GENEVA, Switzerland, April 9 (UPI) -- The South Sudanese government is called on to conduct an investigation into violence that killed at least 85 people in Jonglei state, the United Nations said.
A U.N. investigation found that at least 85 people were killed and at least 34 others were reported missing following early 2013 conflict. Armed gangs attacked cattle grazers in the area, South Sudan's largest state.
The U.N. report found South Sudan sent military forces to the area, but they were outnumbered. The Office of the U.N. High Commissioner for Human Rights said it was urging restraint given the lingering violence in the area.
"We call on the South Sudanese authorities to immediately launch an investigation into this gruesome attack and bring the perpetrators to justice in order to end the cycle of violence and prevailing impunity," an OHCHR statement read.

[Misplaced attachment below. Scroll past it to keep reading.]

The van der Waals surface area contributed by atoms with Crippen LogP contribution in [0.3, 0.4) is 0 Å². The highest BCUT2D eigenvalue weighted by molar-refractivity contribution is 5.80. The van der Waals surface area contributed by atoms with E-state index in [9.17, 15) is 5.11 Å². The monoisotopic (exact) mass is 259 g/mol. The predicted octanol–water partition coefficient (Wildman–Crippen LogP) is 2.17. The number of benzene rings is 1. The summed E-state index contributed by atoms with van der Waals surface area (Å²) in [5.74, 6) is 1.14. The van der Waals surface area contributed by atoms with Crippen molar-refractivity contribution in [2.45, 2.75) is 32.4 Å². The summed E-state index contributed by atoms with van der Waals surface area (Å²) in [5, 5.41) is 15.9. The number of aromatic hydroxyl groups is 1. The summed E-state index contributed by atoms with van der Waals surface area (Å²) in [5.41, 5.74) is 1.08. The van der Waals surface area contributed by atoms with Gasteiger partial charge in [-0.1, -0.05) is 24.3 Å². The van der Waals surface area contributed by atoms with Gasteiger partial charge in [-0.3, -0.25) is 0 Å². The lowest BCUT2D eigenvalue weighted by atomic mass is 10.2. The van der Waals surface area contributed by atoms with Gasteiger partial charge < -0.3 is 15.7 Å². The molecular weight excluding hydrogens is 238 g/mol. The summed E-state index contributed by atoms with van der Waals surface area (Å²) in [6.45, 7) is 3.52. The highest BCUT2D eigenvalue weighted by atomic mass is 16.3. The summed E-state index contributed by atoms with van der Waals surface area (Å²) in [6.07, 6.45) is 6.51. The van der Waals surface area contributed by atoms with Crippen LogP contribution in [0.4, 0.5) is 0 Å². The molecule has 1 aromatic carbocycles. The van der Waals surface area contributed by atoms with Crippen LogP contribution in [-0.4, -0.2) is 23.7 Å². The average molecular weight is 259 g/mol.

South Sudan this week announced that it restarted oil production as part of a peace agreement with Sudan. Plans are reportedly under way to establish a demilitarized zone along their shared border.
South Sudan gained independence from Sudan in 2011 as part of a peace deal that ended a civil war. Conflicts like the raid in Jonglei, oil disputes and border clashes have threatened the peace agreement, however.